The news broke Sunday afternoon that depositors would be made whole and would have full access to their accounts and money today; equity investors in the bank would take their losses and senior management are fired. Whatever is left over (if anything) we’ll go to bondholders as new owners for both Silicon Valley Bank and Signature Bank are being assessed.
I watched a parade of cocksure analysts and commentators and speculators on several different cable news channels discussing the fallout from the weekend’s activities with great confidence, which I hasten to add is surely unwarranted.
Forget what comes next, we still have very little idea of the complex causes of what actually happened. Whether it’s crisis management, commission trades, syndicate or (literally) book sales, lots of people all talking their books tends to provide little illumination.
Over my three decades of surfing crises on Wall Street. The one unifying thread that connects all of the major events is just how little we know as they unfold, and how much we learn in the ensuing months and years. The first draft of history is typically emotional, rarely accurate and often conflicted.
Recall the Thai Baht Crisis, Russian Ruble collapse (& LTCM), dotcom implosion, analysts’ scandals, IPO spinning, accounting frauds, the Great Financial Crisis, the Flash Crash (2010), Covid Crash, and now the latest SVB/Signature Bank collapse, and all of these follow the same pattern.
I was less impressed by the breaking news at the time of each of these and more impressed by what we learned subsequently. Lest you doubt this, consider these deeply reported books on major market issues:
Maggie Mahar’s Bull: A History of the Boom and Bust, 1982-2004
Roger Lowenstein’s When Genius Failed: The Rise and Fall of Long-Term Capital Management
Bethany McClean’s The Smartest Guys in the Room: The Amazing Rise and Scandalous Fall of Enron
Michael Lewis’ The Big Short: Inside the Doomsday Machine
In addition to these being great reads, the big takeaway they reveal is how little we actually knew in real-time.
And now, Silicon Valley Bank and Signature Banks go bust and some very overconfident pundits Mansplain to us what just happened.
Rather than tell you what happened, I would prefer to point to a few of the things we do not know. Note: these are not accusations, but simply are questions the answers to which would be informative:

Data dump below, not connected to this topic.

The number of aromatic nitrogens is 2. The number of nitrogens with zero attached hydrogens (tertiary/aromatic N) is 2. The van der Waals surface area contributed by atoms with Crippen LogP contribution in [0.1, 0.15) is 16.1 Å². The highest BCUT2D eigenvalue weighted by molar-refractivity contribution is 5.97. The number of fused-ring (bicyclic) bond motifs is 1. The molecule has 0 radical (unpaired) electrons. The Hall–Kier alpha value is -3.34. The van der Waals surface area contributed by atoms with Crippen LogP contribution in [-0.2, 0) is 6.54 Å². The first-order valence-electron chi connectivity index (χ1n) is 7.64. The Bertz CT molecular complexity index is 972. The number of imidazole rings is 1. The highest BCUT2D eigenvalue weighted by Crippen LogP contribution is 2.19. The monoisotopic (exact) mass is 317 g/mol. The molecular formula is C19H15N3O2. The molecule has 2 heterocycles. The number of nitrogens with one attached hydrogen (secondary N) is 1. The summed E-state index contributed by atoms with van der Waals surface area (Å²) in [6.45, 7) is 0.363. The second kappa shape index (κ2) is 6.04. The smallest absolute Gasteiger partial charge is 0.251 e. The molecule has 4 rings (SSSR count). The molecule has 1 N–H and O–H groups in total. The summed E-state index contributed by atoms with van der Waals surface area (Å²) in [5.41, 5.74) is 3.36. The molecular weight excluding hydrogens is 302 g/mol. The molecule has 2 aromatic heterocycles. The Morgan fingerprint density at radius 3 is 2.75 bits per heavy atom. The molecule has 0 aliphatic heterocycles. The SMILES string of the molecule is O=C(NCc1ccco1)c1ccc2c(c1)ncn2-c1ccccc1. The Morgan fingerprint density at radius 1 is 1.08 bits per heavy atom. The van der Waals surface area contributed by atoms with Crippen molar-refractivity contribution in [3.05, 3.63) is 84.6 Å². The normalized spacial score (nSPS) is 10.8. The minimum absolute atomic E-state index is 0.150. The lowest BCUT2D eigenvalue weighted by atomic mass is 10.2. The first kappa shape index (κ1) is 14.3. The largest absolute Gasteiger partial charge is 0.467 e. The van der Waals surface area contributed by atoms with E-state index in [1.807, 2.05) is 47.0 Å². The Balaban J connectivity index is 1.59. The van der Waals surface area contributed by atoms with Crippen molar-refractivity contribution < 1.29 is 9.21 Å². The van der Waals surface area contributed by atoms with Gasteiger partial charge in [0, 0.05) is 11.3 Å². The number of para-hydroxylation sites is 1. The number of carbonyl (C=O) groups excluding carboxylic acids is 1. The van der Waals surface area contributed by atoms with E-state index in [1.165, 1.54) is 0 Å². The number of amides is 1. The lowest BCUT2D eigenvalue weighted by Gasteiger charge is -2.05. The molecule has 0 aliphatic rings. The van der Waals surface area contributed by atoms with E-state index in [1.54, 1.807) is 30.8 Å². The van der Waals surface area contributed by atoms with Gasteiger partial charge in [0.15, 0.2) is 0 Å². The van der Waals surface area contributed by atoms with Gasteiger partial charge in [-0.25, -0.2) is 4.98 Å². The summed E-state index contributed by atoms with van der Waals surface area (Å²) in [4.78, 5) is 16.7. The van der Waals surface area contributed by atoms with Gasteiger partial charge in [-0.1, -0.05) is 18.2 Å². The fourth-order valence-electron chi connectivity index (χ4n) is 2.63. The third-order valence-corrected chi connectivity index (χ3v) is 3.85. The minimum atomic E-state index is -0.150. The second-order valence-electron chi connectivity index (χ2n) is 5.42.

10 Unknowns About SVB:
1. Why did the bank have so much capital wrapped up in long dated Treasuries? Who was advising them? Bond Investing 101 is shorten your duration during a rate hiking cycle – how was this unknown to them?
2. Why did Peter Theil’s Founder’s Fund (and others) advise companies pull deposits out of SVB? What was the concern? What non-public information did they have beyond the publicly announced capital raise? Were there any other conflicts of interests, legal or otherwise?
3. How much of this is related to the hangover from the Great Financial Crisis? One aspect of the GFC was junk paper was often not marked to market on a timely basis – the banks “marked to make believe” and created a misleading picture of their solvency. We changed the rules for that. But why are we marking to market Treasury Bonds if they are “money good” at maturity? Should we carve out exceptions to the asset book marks for paper the Fed will repurchase at Par?
4. What was the impact of the rollback of Dodd Frank in 2018 during the Trump Admin? CEO of SVB had requested – and won – some rule changes, what was their impact? Did that have a material effect on the investment book maintained by SVB? How and in what way?
5. When did the San Francisco Fed learn SVB/Signature were running into problems? What access did the FRBSF have to the SVB investment book? Did they pass this info on in a timely manner to the Federal Reserve?
6. Could the regional FRBSF or the Fed itself have helped facilitate a capital raise without disruption? We do not know what was known when.
7. What was the role of messaging here? Did miscommunication from the bank play a role in the subsequent panic?
8. What was the impact of the most rapid set of rate increases in history have on this event? Was the FOMC a factor in setting off a bank instability? Was the Fed on both sides of the instability here?
9. What other banks might have similar issues with their “safe” investment portfolio? What don’t the regulators know about the regionals that they should?
10. Who ends up owning these banks? Do they become part of a major (Chase, Bof A, Wells Fargo, Citi) or do they stay a regional? What is the purchase price? Shareholders are wiped put, but do bondholder see any capital?
Of course, there is more, but I suspect we won’t know the answers to all of these questions for quite a while.
I am tempted to create a new post category titled “Today in Dunning Kruger but I fear it would become a full-time job…
Previously:The Fed is Breaking Things (and it could get worse) (March 10, 2023)
A Dozen Questions for Jerome Powell, Fed Chair (March 6, 2023)
What the Fed Gets Wrong (December 16, 2022)
Why Is the Fed Always Late to the Party? (October 7, 2022)
Transitory Is Taking Longer than Expected (February 10, 2022)